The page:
That bad night broke him. It convicted him, causing him to ask himself, “Can I get off crack cocaine? I’ve tried and failed.” But despite his past Tom chose to keep believing in God’s greatness and His goodness to free him from his addiction. He knew he needed God’s help.
Tom started attending Bible classes at New York School of the Bible and volunteering at his church. One of the ways God freed him was in bringing him to understand his true identity in Christ. “Proverbs 23:7 says that ‘as a man in his heart thinketh so is he’ [KJV]. When I stopped thinking of myself as an alcoholic, I stopped acting like one. We were created to rule over plant life. I was reversing God’s order of things. This [idea] that drugs and alcohol were more powerful than me was baloney!”
Finding New Purpose
One evening Tom asked his pastor, “How does the church help the alcoholic and drug addict?” The response marked Tom for life: “That’s a discouraging ministry. So often the people keep getting drunk. But here’s a number and name of the place where you can go and learn more about it.”
The number was for the New York Rescue Mission. After volunteering there for three months, Tom was offered the position of Operations Manager. He accepted and served for more than three years. But he wanted to help more. “The Lord calls us to respond to the least. I wanted to do homeless ministry for life.”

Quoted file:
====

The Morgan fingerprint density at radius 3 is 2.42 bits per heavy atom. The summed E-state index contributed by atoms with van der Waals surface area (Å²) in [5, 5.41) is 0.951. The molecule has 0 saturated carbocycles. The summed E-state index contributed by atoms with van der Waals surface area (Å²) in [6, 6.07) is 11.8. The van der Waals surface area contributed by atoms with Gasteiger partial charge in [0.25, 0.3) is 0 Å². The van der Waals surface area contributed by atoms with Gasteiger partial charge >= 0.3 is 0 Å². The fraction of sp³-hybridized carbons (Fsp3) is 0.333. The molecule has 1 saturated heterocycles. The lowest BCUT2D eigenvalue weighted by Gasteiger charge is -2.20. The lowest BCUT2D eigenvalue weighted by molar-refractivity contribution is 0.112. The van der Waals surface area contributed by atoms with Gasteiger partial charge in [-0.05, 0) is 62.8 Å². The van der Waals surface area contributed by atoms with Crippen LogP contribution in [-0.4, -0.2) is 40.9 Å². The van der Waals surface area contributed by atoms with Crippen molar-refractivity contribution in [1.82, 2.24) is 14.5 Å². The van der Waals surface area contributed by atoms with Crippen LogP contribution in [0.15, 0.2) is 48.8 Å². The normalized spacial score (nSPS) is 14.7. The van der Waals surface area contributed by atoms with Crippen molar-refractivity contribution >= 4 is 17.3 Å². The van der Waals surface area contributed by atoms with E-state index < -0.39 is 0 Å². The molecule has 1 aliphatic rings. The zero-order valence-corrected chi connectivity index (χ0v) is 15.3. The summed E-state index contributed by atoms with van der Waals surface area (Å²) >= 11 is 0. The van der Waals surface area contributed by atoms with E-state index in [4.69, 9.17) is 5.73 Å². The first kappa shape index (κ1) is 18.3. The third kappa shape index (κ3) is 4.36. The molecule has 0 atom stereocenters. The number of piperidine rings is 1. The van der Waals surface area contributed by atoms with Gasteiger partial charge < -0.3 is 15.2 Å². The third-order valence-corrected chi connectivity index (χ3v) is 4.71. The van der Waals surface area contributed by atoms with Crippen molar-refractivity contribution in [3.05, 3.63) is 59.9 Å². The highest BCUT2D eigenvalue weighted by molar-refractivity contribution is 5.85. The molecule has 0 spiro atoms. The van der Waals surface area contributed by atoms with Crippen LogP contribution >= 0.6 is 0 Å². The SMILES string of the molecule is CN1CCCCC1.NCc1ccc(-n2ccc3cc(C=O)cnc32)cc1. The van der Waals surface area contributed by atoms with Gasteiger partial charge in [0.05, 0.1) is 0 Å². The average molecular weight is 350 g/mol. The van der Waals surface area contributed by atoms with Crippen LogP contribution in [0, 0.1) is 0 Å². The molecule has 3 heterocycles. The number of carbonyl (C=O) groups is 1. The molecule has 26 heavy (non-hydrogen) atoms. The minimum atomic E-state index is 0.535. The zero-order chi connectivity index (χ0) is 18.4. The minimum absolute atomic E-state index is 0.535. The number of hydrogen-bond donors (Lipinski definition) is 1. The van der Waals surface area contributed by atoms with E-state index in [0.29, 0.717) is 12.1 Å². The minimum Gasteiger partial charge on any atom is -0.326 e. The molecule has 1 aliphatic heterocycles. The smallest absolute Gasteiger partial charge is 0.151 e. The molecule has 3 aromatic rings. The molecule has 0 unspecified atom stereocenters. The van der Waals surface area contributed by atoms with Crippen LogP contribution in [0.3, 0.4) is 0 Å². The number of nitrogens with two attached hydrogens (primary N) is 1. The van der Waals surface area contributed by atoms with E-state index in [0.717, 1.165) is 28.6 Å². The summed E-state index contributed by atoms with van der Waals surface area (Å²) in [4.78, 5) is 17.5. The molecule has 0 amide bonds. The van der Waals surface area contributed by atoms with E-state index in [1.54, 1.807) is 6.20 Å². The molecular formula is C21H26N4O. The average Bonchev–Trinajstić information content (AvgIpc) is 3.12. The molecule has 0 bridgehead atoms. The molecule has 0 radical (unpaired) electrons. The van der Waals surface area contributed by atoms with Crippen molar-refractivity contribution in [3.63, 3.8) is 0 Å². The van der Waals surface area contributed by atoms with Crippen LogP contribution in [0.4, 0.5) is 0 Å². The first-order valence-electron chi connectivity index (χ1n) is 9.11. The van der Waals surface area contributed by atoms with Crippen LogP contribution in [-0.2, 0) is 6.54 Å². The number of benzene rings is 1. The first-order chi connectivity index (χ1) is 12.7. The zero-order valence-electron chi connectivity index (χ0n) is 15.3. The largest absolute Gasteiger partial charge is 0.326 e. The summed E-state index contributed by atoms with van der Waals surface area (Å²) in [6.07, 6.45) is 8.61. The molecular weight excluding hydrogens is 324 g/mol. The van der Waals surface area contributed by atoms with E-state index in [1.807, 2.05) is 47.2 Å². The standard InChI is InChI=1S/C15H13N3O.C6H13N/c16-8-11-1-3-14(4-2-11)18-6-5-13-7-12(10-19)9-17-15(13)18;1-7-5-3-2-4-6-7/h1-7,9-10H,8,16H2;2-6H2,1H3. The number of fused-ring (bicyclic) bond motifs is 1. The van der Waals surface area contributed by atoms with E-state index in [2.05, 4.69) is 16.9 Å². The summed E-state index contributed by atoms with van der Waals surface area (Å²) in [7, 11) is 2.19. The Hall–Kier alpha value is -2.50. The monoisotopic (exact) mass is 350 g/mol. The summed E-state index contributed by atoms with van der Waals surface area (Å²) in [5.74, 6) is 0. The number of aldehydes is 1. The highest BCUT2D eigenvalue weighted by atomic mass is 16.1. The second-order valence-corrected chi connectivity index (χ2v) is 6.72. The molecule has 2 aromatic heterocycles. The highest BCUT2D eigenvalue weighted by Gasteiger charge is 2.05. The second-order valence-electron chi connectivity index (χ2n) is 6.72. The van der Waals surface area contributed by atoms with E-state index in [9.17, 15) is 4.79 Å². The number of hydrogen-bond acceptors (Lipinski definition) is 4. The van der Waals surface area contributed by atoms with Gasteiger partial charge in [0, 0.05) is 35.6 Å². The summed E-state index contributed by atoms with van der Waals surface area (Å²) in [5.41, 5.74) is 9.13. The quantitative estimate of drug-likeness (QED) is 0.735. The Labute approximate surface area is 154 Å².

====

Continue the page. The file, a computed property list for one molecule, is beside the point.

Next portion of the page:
Tom wanted to teach the Word. “The two things that motivated me to go to seminary were the battle cry for this ministry in needing more well-trained ministers, and I knew the first thirty-three years of my life were absolutely void of any biblical education.”
After several years of saving money and eliciting friends’ support, Tom married his sweetheart, Jill, and pursued his dream of attending Dallas Seminary.
Shortly after graduation he and his wife moved back to Staten Island, where Tom began his career at Bowery Mission.
Many Christians believe that once you receive Christ you will never struggle with addiction. But Tom tells the people to whom he ministers, “Don’t let a bad night become a bad month or a bad year of going back to your old lifestyle. You may have a setback or stumble, but you’re still on that same journey. Just like a child learning to walk, a stumble should facilitate growth, not take you back to zero.” He reminds them of his own setback that led to healing. “Was I perfect? No! But three or four bad nights compared to the 365 in my previous year—that was a remarkable improvement.”
Out of bankruptcy, pornography, substance abuse, and homelessness, Tom found his way. Through stumbles, bad nights, and vices that might have destroyed him, he found unconditional love and a deeper relationship with Christ—and his purpose. That purpose is reaching out to serve God’s people in a ministry that in one year provides 306,000 meals, 45,000 nights of shelter, 50,000 articles of clothing, and 460 professional doctor’s appointments. Celebrities and countless volunteers have become involved in bringing homelessness and the Bowery Mission into the media spotlight.
Thanks to the lives he touches daily, Tom never forgets his past. But he also has a present and a future. Like a grain of wheat that’s buried and grows into a thriving plant, by the grace of God Tom’s past is bringing forth a harvest.